Vancouver's First Catholic Church

Posted by Daniel on Oct 19, 2009 - 1 comment

Vancouver historian Chuck Davis writes:

By 1886 there were 69 Catholic families in Vancouver, and it was decided to build a church for them. Father Patrick Fay—chaplain to workers of the Canadian Pacific Railway—chose the location. He looked south from the waterfront, “up the slopes of the uncut forest,” and pointed to the tallest tree against the skyline. “There!” he said. “Build it there!”

“There” is the southeast corner of Richards and Dunsmuir Streets today, and it was there that the original Church of Our Lady of the Holy Rosary was erected in 1888. That small church’s life was brief: it was replaced on the same spot in 1900 by the lofty Gothic pile we know today as Holy Rosary Cathedral. The cornerstone was laid July 16, 1899 by Archbishop Langevin of Saint Boniface.

The cornerstone is a seven-tonne giant . . . and it contains a time capsule. Inside: “Two coins made from metal of the steamer Beaver, one coin of each denomination of the Canadian currency, copies of the News-Advertiser, Daily World and The Province, photos of the plans of the building, and a parchment containing the names of many influential citizens present.” Included in the time capsule is a record of the event itself, which notes the names of the incumbent Pope (Leo XIII), Queen (Victoria), Governor General (Lord Minto), and so on down the ranks. A throng of more than 1,000 people—church officials, civic and other governmental representatives, and the general public—gathered to watch as His Grace led the ceremony.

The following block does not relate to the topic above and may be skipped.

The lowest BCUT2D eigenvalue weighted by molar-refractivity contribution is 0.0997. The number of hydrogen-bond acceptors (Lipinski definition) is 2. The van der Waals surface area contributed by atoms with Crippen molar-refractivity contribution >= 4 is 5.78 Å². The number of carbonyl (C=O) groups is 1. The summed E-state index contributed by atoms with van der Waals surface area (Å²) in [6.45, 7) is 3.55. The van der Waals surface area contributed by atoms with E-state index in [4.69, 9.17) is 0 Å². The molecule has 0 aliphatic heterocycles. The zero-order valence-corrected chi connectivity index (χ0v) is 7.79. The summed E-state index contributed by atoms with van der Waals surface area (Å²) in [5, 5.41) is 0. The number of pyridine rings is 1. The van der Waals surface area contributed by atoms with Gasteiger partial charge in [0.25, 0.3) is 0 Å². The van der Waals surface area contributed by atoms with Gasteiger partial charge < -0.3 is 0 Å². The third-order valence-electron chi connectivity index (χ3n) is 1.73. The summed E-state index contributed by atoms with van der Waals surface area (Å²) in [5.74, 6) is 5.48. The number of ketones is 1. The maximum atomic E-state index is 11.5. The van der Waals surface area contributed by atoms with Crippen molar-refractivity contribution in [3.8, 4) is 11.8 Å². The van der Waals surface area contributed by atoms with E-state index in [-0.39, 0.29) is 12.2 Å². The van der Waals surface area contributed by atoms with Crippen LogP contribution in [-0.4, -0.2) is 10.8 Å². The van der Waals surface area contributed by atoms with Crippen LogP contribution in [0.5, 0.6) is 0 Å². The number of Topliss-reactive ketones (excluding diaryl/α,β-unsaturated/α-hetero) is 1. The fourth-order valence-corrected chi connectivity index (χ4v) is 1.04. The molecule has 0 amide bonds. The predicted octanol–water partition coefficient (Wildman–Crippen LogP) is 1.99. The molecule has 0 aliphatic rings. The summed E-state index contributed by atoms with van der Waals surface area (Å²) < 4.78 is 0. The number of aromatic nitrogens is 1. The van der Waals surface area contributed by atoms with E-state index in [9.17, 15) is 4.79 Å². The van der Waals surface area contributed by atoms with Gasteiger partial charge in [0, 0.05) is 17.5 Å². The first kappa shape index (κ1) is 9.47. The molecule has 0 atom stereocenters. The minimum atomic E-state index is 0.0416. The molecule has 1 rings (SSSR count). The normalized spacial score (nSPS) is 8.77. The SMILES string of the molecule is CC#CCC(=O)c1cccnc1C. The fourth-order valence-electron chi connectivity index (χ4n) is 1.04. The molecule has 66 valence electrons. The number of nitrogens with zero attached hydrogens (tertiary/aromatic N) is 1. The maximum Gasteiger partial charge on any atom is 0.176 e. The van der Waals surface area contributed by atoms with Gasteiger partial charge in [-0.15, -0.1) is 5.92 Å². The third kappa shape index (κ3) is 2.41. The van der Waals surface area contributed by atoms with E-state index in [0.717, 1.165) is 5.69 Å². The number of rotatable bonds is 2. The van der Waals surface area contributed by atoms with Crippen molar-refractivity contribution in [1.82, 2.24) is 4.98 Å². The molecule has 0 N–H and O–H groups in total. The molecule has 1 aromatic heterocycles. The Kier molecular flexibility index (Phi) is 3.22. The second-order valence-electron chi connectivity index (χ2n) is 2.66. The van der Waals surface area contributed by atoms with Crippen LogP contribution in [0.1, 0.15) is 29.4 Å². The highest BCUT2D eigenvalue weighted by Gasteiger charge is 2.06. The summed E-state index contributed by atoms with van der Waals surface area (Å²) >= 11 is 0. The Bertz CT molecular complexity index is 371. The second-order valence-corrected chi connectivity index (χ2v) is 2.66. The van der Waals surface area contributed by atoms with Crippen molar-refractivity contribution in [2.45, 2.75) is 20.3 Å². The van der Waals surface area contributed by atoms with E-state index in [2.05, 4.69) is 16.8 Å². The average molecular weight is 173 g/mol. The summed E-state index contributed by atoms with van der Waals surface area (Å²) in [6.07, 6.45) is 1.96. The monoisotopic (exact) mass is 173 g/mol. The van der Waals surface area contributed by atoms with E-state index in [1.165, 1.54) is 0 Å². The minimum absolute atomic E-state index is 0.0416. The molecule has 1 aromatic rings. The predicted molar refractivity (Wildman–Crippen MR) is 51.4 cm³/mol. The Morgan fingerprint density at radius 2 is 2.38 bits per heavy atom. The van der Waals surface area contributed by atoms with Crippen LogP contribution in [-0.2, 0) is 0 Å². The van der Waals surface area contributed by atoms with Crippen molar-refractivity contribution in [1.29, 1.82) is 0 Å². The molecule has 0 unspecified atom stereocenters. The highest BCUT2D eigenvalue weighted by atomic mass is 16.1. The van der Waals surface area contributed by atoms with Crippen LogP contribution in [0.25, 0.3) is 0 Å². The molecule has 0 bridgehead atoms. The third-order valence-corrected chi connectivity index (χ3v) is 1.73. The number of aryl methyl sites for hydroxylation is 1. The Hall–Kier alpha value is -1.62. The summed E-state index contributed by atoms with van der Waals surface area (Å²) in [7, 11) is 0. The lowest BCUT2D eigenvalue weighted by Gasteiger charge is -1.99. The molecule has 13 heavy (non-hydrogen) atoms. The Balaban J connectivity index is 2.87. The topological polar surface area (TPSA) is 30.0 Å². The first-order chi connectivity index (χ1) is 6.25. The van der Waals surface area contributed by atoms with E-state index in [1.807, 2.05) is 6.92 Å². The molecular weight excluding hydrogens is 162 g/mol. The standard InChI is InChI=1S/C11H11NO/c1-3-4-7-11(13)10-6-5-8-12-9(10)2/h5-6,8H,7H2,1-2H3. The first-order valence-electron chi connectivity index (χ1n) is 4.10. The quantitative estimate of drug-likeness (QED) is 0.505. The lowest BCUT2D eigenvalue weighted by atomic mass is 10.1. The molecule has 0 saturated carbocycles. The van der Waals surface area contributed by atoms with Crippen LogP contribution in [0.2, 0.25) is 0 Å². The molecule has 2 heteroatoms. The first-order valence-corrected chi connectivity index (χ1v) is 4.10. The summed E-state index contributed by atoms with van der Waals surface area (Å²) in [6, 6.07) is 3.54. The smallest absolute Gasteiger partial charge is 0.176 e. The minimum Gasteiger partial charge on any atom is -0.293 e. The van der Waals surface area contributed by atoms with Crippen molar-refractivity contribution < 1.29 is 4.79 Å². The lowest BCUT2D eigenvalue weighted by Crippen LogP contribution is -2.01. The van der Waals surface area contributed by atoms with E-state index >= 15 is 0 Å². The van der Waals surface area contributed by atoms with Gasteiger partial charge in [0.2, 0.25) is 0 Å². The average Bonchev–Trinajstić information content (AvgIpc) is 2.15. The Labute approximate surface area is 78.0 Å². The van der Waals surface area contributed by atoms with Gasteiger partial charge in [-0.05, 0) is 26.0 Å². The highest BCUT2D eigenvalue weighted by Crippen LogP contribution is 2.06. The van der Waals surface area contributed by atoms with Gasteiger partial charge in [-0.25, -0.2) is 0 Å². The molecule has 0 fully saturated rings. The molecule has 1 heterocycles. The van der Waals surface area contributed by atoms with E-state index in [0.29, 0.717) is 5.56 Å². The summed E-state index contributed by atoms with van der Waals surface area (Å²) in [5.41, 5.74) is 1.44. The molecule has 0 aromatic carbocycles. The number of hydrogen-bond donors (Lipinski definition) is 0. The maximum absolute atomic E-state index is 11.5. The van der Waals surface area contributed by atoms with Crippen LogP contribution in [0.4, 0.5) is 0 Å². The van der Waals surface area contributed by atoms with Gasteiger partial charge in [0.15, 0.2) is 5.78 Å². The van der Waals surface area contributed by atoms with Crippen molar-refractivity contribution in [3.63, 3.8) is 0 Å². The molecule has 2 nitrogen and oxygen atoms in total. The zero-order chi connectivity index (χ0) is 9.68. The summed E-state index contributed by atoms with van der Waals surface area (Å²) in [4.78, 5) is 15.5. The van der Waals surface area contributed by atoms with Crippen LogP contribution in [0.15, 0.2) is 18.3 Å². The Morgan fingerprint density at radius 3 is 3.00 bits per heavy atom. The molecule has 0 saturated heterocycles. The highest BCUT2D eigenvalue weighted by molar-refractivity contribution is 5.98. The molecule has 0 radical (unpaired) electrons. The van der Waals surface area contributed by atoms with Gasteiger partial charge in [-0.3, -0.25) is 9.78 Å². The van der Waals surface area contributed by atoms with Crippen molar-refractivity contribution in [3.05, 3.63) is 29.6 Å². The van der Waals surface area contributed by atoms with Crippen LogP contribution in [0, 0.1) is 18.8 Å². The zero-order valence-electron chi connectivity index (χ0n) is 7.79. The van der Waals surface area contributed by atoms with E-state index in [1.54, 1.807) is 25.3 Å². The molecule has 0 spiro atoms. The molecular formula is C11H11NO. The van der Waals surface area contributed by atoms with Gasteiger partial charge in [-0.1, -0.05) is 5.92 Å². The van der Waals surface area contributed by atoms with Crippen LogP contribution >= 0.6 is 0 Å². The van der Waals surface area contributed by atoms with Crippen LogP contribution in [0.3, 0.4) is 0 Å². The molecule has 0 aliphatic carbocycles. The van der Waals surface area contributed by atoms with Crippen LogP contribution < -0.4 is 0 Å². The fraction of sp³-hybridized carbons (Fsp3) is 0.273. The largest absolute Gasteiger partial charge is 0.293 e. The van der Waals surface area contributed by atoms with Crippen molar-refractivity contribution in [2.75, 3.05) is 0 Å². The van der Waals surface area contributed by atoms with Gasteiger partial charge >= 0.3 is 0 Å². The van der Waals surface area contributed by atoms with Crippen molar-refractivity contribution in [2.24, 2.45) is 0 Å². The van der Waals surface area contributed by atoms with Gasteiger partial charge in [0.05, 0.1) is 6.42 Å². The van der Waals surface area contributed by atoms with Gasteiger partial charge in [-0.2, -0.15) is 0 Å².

The church took 490 days to build, from July 16, 1899 to December 8, 1900. Mass was celebrated there for the first time on December 9, 1900. “His Lordship Bishop Dontenwill,” a newspaper account had it, “assisted by dignitaries and priests, celebrated the first mass in the new church . . . Before 10 o'clock the people had gathered at the corner of Richards and Dunsmuir streets and by the time the bishop blessed the outside of the church there must have been a thousand people there . . . At the close of the morning services the new chimes were sounded and the sweet tones of the bells were easily heard over the city.”

The church was elevated to a cathedral in 1916.